Tigard’s Early Village Blacksmith

816
John and Matilda Gaarde. Photos courtesy of the Tigard Historical Association
- Advertisement -

The Village Blacksmith poem by Henry Wadsworth Longfellow immortalized the trade and character of the country blacksmith. Tigard’s early blacksmith was John Gaarde, for whom Gaarde street is named, and this same street is where his family lived. The poem opened—

“Under the spreading chestnut tree, 
The village smithy stands, 
The smith, a mighty man is he, 
With large and sinewy hands,
And the muscles of his brawny arms,
Are strong as iron bands.”

Hans Gaarde (the son of John and Matilda).

The poem’s first stanza might have described Jorgen ‘John’ Nissen Gaarde, who had been born in Gabel, Schleswig-Holstein, Germany, which was originally a part of Denmark in 1864. He served as a medic in the German army and later was apprenticed to a blacksmith and migrated to America. He married Matilda Pederson, the daughter of Tigard Danish immigrants Hans and Ane Pederson, in 1893. Matilda had been born in Bernstorffsminde, Denmark, in 1873 and, with her parents, had immigrated to America. John and Matilda Gaarde had met in Oregon. 

John Gaarde opened his blacksmith shop first in Garden Home in the 1890s and then moved his business to Tigard when he purchased a shop from Mr. Cooperstein and married Matilda. The Gaarde couple had four children, Anna, Elizabeth, Hans, and Marvin. John’s eldest son, Hans Gaarde, would carry on the family’s blacksmith business.

Blacksmith shop with John Gaarde on horseback.
Blacksmith shop with John Gaarde on horseback.

Tigard’s village blacksmith, John Gaarde, repaired all of the local farmer’s implements necessary for farming, like wagon wheels, buggies, plows, combines, threshers, scythes, bicycles, saws, and household tools like meat grinders. Importantly, he made horseshoes for the community’s most necessary form of transportation. John Gaarde was often seen inside his shop with a blowtorch in hand or hammering on his forge, tongs in one hand, hammer in the other near the fire. Anyone who knew John well saw his resemblance to the figure of the blacksmith in Longfellow’s poem.

“His brow is wet with honest sweat,
He earns whate’er he can,
And looks the whole world in the face,
For he owes not any man.”
“They love to see the flaming forge,
And hear the bellows roar,”

John Gaarde with his blowtorch in front of his Blacksmith shop.
John Gaarde with his blowtorch in front of his Blacksmith shop.

John Gaarde eventually diversified into an autobody repair and paint shop in Tigard when automobiles came into use in the 1920s. He invented new machines, such as a large saw that was powered by a car and fascinated the children. 

Hans Gaarde, John’s son who inherited his business, married Hilma Lien, the daughter of Halvor and Gerstru Lien. Hans worked as a young apprentice in his father’s blacksmith shop and later became a dairyman at Red Rock Dairy. Like his father, Hans was a community leader and was well respected for his contributions to local projects. Hans served on the local school board from 1936 to 1942. Hans worked at the Diary until 1941, and during World War II, he worked in the Oregon shipyards. After the war, Hans worked for Del Monte Meat Company until 1963, when he retired.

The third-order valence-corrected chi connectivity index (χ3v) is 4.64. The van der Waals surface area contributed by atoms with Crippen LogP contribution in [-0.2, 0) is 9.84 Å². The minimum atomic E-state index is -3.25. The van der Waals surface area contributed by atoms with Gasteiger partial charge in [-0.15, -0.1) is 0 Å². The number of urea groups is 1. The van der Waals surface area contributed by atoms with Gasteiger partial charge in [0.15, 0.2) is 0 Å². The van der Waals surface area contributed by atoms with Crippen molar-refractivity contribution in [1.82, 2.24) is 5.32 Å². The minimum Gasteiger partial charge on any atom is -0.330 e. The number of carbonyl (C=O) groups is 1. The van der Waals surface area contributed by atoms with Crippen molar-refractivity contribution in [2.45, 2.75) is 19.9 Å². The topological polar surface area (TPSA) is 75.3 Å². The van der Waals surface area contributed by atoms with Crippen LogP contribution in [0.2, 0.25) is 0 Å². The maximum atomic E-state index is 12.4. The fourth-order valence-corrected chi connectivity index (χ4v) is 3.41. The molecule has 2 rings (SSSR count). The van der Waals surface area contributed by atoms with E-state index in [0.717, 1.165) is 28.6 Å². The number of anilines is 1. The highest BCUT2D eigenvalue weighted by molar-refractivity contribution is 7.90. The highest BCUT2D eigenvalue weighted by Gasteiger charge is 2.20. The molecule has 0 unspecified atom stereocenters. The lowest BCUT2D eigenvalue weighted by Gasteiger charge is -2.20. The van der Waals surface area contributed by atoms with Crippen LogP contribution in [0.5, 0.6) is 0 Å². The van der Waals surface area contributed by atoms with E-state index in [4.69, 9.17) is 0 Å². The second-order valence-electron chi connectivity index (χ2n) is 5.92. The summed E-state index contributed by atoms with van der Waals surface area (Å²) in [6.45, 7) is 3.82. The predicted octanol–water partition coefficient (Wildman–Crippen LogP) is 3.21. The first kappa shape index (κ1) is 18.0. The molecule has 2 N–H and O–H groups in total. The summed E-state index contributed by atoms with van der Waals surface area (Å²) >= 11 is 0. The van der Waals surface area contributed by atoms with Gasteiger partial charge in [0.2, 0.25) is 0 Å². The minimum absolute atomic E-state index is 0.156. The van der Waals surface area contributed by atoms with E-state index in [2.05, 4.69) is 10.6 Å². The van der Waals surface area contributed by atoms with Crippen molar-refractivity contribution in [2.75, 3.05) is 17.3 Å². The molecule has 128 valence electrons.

John Gaarde’s early home in Tigard
John Gaarde’s early home in Tigard

Hilma Lien Gaarde was a member of Eastern Star and served during World War II as a lookout on Bull Mountain for enemy planes. Hans Gaarde, like his father, was a member of the Odd Fellows Lodge, and their wives belonged to the Rebekahs, both service organizations that aided the community. These groups were also social organizations and held dinners and meetings like the Grange, which was a political lobby for local farmers. John Gaarde’s grandchildren were Richard John Gaarde and Estelle Gaarde Rasmussen. 

Longfellow’s poem was first published in 1840 and appeared in The Knickerbocker magazine, published in New York. Longfellow lived at the time in Cambridge, Massachusetts. The poem’s story offered a heroic figure and glorified the tradesman and the craftsman of the smithy. 

Privately, Longfellow had written in his journal that the poem was a ‘Psalm of Life,’ and the closing lines of The Village Blacksmith poem championed hard work and opined:

“Thus at the flaming forge of life
Our fortunes must be wrought;”

Longfellow’s entire Village Blacksmith poem can be read online in the public domain and, like John Gaarde of Tigard, Oregon, provides an example of moral personal character and strong community leadership.

To become a member, volunteer, or for more information about the Tigard Historical Association visit www.tigardhistorical.org.

- Advertisement -